Rebecca Olson

Date of Graduation


Document Type


Degree Type



Eberly College of Arts and Sciences



Committee Chair

Aaron Metzger

Committee Co-Chair

Kevin Larkin

Committee Member

Julie Patrick

Committee Member

Christopher Scheitle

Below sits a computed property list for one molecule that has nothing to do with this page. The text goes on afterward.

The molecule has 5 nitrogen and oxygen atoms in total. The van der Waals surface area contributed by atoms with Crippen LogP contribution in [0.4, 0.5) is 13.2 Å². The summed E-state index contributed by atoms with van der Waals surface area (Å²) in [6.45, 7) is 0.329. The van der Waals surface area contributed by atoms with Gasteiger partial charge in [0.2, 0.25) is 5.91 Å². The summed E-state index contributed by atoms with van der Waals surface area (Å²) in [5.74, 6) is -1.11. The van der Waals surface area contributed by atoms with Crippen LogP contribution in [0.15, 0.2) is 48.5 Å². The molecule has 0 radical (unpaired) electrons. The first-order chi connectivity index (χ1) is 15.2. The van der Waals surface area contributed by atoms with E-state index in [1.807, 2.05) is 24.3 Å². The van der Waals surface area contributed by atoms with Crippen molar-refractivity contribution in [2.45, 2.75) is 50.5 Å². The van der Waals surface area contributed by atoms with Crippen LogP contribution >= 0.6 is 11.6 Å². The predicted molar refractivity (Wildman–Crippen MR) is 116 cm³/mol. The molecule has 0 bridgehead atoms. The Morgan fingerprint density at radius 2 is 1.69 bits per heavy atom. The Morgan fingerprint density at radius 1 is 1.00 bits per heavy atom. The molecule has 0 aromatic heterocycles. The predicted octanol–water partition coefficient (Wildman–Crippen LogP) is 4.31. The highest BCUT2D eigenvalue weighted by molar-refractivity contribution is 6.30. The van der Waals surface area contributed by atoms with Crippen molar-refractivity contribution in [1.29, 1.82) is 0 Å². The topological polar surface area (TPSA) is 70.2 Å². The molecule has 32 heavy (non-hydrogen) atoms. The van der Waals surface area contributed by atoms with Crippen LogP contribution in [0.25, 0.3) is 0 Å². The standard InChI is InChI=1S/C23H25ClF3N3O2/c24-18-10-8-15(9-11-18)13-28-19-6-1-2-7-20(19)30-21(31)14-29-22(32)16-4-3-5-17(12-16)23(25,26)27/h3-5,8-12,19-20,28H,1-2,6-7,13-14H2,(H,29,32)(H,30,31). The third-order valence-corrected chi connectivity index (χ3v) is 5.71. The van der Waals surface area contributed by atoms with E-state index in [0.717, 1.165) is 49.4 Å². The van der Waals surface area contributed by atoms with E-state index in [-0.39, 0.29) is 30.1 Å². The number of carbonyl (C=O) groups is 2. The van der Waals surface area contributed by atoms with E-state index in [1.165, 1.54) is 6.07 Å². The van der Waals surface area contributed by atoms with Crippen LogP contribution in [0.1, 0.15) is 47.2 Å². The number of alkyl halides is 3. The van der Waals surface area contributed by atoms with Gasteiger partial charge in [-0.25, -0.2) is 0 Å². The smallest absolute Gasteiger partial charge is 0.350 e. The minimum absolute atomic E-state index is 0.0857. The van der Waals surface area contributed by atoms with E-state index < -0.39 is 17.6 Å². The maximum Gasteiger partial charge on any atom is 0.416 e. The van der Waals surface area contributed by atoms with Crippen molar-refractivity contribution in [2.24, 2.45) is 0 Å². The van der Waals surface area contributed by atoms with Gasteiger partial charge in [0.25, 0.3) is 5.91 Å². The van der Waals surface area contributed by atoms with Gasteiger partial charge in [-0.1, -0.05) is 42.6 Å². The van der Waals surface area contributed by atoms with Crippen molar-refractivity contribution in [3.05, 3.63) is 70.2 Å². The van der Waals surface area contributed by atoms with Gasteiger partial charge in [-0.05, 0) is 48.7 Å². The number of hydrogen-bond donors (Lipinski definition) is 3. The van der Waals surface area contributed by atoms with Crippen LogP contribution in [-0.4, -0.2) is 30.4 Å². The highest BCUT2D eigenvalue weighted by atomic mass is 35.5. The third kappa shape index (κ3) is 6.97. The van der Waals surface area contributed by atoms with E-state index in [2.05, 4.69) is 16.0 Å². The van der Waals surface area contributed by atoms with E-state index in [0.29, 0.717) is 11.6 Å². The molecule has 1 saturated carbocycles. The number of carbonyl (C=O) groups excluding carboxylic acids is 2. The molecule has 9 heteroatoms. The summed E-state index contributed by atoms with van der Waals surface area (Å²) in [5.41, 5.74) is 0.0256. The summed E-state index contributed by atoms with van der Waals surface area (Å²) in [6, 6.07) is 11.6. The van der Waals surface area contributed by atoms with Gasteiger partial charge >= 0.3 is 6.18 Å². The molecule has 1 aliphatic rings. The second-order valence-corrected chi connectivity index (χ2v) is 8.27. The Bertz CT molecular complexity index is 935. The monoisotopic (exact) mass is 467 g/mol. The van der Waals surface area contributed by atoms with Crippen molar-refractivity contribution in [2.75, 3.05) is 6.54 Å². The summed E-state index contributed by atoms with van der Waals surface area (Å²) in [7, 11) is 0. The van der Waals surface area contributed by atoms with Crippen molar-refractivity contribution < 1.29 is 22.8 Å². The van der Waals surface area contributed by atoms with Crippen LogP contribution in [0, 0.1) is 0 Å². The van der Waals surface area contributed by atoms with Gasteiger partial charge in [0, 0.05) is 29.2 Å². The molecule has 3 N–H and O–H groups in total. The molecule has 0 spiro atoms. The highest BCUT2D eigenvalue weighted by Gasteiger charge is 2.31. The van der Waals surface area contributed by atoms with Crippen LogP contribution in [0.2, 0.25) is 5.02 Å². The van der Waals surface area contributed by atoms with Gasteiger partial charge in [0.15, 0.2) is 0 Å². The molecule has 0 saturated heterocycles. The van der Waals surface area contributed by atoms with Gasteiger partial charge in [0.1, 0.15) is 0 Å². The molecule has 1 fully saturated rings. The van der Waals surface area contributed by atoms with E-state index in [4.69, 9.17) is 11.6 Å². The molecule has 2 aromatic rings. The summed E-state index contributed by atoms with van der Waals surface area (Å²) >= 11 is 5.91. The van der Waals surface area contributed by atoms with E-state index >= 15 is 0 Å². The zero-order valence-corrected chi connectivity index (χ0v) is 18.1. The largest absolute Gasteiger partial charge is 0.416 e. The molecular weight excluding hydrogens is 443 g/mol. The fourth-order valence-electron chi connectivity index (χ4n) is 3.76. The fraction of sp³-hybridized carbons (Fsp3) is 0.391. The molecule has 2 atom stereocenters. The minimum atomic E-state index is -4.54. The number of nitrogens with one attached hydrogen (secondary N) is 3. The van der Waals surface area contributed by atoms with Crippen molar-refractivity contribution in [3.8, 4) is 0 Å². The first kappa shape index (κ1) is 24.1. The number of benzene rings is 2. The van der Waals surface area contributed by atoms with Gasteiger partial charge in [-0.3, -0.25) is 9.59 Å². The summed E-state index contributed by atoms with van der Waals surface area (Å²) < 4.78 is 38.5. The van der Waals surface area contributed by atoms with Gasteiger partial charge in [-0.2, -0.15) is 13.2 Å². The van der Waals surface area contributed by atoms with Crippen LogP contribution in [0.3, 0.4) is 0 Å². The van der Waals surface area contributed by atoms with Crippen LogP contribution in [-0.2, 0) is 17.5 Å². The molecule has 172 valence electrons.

Adolescent civic engagement has been shown to uniquely develop in certain contexts. However, few studies have examined the potential role of religiousness on youth's budding political attitudes about social issues. Religious organizations provide a particular atmosphere for civic development as these institutions and their members often have unique political outlooks. Youth who are associated with religious organizations (i.e. institutional religion), feel connected to a higher power (i.e. spirituality), or have certain religious beliefs (i.e. religious conservatism) may hold specific political attitudes about social issues including capital punishment, euthanasia, abortion, and environmentalism. Further, Social Domain Theory posits that informational assumptions, or what people believe to be factually true about the world, influence their attitudes about these issues. These informational assumptions may mediate the association between adolescent religiousness and political attitudes. The current study sought to investigate the potential link between youth religiousness and political attitudes as explained by informational assumptions. Participants included 481 high school students from three East Coast states. Structural equation modeling was used to examine direct pathways between religiousness and political attitudes as well as indirect pathways between key variables via informational assumptions. Results indicated that institutional religion was associated with less positive views of capital punishment and religious conservativism was associated with less positive views of abortion and environmentalism. Associations between spirituality and political attitudes was mixed, yet informational assumptions were shown to link spirituality and political attitudes toward capital punishment and euthanasia. Finally, informational assumptions regarding belief in climate change and the impact of humans on the environment were shown to mediate the association between religious conservativism and less positive views of environmentalism. Findings highlight the important role of religiousness on adolescent views toward capital punishment, euthanasia, abortion, and environmentalism.